One “Big Idea” is the humanities module for this semester, which focuses on the crisis in Zimbabwe.

Here, with the help of their teachers, students came up with a plan for digital activism and then decided what current topics and situations they should focus on for their class. (There are typically three teachers–a mix of full and part time–for each classroom of about 15 students.)

During eSchool News’ visit to the iSchool, students were about to hold a video conferencing session with Christina Lamb, a foreign press correspondent and the author of House of Stone, to ask her questions about her experience as a journalist covering the crisis in Zimbabwe.

Later in the quarter, students who read her book will participate in a virtual literature circle discussion with her.

“We created a page on our web site that talks about the crisis, some demographics about Zimbabwe, and why this topic is important,” explained Lewis. “We’re also creating a MySpace page, a Facebook page, and whatever other social network we can use to help spread the word.”

Another learning module helps students who’ve already mastered the algebra curriculum, and these students are participating in a geometry course taught by a math teacher from another DOE school in East Harlem, a professor from Teachers College, and a college student, who provide on-site, individualized support for students.

Students in this course have been challenged by Two Boots Pizzerias to develop recommendations for the placement of additional restaurants to gain greater coverage of Manhattan as Two Boots expands its business. Students will develop recommendations for Two Boots using Voronoi diagrams, which are advanced geometric systems that divide a plane into regions so that all points within a region are closest to the focal point of that region.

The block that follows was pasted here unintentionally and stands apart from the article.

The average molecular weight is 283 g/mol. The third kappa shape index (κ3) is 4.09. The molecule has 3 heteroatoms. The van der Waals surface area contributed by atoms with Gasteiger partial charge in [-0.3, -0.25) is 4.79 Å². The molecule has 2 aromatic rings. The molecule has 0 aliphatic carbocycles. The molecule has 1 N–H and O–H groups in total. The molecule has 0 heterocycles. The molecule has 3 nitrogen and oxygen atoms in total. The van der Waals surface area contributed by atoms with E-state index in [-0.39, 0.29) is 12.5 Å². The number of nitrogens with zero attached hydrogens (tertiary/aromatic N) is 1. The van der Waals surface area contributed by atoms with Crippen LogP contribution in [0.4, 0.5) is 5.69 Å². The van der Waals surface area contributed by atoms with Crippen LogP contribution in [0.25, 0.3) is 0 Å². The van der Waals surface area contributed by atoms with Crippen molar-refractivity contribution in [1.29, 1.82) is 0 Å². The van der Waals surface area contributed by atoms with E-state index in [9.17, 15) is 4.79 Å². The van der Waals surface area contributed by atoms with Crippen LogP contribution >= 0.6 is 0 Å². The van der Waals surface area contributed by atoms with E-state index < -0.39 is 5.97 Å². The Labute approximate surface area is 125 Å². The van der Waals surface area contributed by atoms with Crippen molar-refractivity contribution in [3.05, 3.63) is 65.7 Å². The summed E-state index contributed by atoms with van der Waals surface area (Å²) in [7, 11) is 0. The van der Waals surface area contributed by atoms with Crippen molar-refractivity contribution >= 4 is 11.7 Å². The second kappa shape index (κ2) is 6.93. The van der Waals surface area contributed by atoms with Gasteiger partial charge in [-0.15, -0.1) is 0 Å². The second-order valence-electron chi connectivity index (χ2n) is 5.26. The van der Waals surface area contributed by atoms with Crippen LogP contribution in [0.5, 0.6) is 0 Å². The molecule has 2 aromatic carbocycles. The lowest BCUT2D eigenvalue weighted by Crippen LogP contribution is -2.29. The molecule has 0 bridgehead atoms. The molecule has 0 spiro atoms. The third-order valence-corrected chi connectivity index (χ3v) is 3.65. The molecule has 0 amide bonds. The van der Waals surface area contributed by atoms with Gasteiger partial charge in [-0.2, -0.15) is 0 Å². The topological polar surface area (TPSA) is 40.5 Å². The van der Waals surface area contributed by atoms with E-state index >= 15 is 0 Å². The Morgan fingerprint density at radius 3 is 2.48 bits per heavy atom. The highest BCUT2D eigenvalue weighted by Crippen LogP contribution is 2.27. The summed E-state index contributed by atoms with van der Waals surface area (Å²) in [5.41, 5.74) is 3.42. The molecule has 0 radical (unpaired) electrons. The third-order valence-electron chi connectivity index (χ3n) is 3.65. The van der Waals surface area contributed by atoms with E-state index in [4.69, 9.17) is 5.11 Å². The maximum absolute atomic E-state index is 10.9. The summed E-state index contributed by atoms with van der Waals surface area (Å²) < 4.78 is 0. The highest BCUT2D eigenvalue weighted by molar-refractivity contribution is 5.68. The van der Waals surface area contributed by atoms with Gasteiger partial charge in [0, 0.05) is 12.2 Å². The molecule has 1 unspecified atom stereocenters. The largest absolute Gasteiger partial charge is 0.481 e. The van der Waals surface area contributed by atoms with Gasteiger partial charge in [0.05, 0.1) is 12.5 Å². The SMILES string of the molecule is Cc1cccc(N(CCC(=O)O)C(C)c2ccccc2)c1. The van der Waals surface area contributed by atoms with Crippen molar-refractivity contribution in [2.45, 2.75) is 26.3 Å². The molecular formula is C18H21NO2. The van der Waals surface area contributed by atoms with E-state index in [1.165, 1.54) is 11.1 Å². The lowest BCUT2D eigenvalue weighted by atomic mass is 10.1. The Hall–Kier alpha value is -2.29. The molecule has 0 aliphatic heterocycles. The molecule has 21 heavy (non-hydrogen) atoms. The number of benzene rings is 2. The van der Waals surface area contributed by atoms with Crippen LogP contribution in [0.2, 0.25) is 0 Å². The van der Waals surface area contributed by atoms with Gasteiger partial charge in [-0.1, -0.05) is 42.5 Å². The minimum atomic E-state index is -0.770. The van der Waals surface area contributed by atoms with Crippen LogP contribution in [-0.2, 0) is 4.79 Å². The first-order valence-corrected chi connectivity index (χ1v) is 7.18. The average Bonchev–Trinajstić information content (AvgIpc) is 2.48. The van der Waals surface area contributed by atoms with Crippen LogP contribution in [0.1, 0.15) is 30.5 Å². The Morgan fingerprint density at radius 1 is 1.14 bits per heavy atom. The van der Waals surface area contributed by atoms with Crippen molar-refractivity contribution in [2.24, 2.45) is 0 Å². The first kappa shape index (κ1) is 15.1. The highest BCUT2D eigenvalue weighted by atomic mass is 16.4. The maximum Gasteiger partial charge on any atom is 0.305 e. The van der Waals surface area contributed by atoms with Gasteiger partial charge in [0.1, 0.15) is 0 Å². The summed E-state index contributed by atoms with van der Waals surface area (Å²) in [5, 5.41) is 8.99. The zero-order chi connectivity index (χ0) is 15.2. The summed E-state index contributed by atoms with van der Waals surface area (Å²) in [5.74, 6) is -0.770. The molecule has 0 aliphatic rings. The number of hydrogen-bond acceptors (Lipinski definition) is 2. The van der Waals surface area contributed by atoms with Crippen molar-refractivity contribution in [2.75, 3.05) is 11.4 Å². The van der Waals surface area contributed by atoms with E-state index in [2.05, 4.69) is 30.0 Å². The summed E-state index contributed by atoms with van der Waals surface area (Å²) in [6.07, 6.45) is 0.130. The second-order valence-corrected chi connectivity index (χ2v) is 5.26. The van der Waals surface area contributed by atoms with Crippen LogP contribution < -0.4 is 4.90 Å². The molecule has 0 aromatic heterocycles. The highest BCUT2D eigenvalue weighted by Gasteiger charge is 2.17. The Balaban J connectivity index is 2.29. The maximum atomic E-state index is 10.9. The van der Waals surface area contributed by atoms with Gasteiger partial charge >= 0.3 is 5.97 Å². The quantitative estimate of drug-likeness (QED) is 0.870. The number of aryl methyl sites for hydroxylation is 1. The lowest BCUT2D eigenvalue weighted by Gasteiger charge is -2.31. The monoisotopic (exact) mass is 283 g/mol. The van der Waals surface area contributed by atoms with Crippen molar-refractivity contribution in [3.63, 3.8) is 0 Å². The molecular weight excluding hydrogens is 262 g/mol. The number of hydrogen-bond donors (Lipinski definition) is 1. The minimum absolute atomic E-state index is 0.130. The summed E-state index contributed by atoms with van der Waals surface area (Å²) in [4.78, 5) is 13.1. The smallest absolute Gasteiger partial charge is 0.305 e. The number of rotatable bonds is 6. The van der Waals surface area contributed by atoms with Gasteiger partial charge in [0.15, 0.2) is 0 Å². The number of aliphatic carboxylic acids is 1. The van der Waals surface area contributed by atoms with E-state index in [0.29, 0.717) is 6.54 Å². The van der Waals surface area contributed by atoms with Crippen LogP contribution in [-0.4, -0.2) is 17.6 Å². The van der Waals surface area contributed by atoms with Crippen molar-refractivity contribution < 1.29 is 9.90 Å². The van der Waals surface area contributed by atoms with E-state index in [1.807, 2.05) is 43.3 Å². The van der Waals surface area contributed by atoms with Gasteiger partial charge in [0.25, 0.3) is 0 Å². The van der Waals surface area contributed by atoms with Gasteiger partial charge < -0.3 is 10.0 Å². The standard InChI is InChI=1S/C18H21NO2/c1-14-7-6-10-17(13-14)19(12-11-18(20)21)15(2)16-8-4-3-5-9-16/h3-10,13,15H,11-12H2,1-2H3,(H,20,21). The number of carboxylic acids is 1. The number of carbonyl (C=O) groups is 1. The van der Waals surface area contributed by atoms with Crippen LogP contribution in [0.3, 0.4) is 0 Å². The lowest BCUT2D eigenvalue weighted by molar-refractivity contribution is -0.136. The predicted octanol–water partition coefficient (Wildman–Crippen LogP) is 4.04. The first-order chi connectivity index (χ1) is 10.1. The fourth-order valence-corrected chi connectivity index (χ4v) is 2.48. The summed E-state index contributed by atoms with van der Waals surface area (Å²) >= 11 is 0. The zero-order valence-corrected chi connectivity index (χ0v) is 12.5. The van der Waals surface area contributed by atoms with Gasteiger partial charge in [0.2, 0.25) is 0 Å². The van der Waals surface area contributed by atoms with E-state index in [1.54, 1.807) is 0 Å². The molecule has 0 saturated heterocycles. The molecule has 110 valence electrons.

“It’s good that they know about online learning, how to use these tools, and how to go at their own pace,” said math teacher Ridwah Falah. “They’ll need to know these things for undergraduate and grad school.”

Projects like these are an integral part of the iSchool’s curriculum. Projects usually take about nine weeks, and students work in teams to tackle real-world problems for “client” organizations outside the school. The projects are designed to foster collaboration and interdisciplinary thinking. They also make sure to incorporate outside resources and experts.

“Adolescents want to do work that’s important and that has relevance to the world, not just something that gets finished and turned in on a piece of paper to a teacher,” said co-principal Mary Moss.

The last module on display was an online biology course from CompassLearning. This interactive course, which incorporates audio, video, and written content, allows students to move at their own pace and focus on concepts they have not yet mastered.

iSchool students have access to many course offerings, including 37 Advanced Placement and other college credit courses, available online. They plan their course of study with an advisor and then learn at their own pace, receiving support as they need it.